CHAPTER XV
FORMING THE LINES

MADISON was now thirty-four years old and was still a bachelor. His blood flowed temperately, but not coldly, and in 1786 he was so attentive to some lady whose identity has been lost that there were rumours that he was about to be married. General Henry Lee, who told him he "loved and respected" him, congratulated him with enthusiasm and expressed the hope that the condition on which he was about to enter would soften his political asperities. The report penetrated to Kentucky and Caleb Wallace also sent his felicitations.* How near consummation the affair was, or why it failed, there is now nothing to show.

As the statesman left youth behind him his health improved and his body filled out, but he was not robust and suffered often from digestive troubles. He still dressed soberly, but less like a parson than in the earlier days. He affected, we are told, a springing, rising step, probably to overcome his defects of stature; and the somewhat rustic bearing which had marred his manner in early manhood had disappeared. Blessed by Heaven with a ready sense of humour, which official cares did not destroy, he was a genial companion and enjoyed personal popularity. His social circle was large and the best in America, and in it his rank was high, with every promise of increasing importance in the future. In his county his neighbours and large family connection looked up to him with pride; but among the people at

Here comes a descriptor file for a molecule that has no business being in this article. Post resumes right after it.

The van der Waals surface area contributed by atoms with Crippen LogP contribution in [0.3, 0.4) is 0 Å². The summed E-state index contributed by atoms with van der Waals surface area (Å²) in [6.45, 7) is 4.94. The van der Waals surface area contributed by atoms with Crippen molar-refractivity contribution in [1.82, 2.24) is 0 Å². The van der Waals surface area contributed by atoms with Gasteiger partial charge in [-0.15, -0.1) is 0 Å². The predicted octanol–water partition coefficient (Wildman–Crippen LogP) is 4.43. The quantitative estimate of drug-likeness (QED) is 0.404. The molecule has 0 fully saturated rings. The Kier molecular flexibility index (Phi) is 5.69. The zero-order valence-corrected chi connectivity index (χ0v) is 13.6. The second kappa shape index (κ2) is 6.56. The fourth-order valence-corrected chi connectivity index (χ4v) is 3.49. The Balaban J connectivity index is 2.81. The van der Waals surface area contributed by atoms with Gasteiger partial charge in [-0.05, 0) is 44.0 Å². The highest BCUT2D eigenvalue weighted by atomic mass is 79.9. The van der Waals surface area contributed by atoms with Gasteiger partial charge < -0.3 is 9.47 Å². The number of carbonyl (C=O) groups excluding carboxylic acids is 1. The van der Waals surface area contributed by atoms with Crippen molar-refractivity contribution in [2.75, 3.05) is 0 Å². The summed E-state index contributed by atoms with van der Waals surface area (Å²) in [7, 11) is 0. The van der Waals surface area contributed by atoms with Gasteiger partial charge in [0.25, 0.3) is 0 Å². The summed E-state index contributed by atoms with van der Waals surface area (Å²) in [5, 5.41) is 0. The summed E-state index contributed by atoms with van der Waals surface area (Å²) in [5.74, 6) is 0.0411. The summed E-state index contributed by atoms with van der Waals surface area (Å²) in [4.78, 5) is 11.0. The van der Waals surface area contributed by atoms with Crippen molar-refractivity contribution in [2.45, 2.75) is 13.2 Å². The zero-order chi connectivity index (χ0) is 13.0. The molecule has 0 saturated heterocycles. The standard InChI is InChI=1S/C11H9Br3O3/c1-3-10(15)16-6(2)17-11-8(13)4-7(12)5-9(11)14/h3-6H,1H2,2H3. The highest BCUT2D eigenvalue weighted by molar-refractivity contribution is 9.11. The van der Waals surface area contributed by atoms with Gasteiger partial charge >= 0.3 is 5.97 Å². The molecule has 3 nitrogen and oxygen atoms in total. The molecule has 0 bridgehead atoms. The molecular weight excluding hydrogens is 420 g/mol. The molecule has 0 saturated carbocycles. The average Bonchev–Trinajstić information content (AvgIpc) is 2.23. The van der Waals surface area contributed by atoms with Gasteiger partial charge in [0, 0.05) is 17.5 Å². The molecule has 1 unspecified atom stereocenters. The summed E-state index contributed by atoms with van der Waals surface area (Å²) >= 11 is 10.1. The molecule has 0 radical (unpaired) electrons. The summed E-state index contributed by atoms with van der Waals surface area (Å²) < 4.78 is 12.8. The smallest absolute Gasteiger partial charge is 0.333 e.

____________________
*
Dept. of State MSS.
"Virginia Convention of 1788" ( Grigsby) Virginia Historical Collections, IX, 96.

-137-

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